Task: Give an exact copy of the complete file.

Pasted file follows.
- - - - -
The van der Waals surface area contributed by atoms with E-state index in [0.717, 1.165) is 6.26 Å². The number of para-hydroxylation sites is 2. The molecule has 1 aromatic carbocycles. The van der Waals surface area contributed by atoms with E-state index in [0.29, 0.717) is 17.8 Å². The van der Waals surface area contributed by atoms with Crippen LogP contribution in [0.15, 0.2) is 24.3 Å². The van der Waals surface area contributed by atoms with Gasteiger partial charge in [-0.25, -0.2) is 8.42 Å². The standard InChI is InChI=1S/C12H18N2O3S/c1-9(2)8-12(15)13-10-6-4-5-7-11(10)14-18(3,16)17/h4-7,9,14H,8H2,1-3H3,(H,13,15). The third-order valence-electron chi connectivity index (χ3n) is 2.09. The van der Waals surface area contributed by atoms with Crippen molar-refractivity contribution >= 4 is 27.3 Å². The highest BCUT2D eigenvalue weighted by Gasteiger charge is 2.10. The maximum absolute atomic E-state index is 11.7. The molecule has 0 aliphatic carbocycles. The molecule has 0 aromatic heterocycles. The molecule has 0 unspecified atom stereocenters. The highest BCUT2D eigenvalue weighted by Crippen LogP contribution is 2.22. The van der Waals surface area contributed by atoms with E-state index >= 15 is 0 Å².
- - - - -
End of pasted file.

The van der Waals surface area contributed by atoms with E-state index in [0.717, 1.165) is 6.26 Å². The number of para-hydroxylation sites is 2. The molecule has 1 aromatic carbocycles. The van der Waals surface area contributed by atoms with E-state index in [0.29, 0.717) is 17.8 Å². The van der Waals surface area contributed by atoms with Crippen LogP contribution in [0.15, 0.2) is 24.3 Å². The van der Waals surface area contributed by atoms with Gasteiger partial charge in [-0.25, -0.2) is 8.42 Å². The standard InChI is InChI=1S/C12H18N2O3S/c1-9(2)8-12(15)13-10-6-4-5-7-11(10)14-18(3,16)17/h4-7,9,14H,8H2,1-3H3,(H,13,15). The third-order valence-electron chi connectivity index (χ3n) is 2.09. The van der Waals surface area contributed by atoms with Crippen molar-refractivity contribution >= 4 is 27.3 Å². The highest BCUT2D eigenvalue weighted by Gasteiger charge is 2.10. The maximum absolute atomic E-state index is 11.7. The molecule has 0 aliphatic carbocycles. The molecule has 0 aromatic heterocycles. The molecule has 0 unspecified atom stereocenters. The highest BCUT2D eigenvalue weighted by Crippen LogP contribution is 2.22. The van der Waals surface area contributed by atoms with E-state index >= 15 is 0 Å².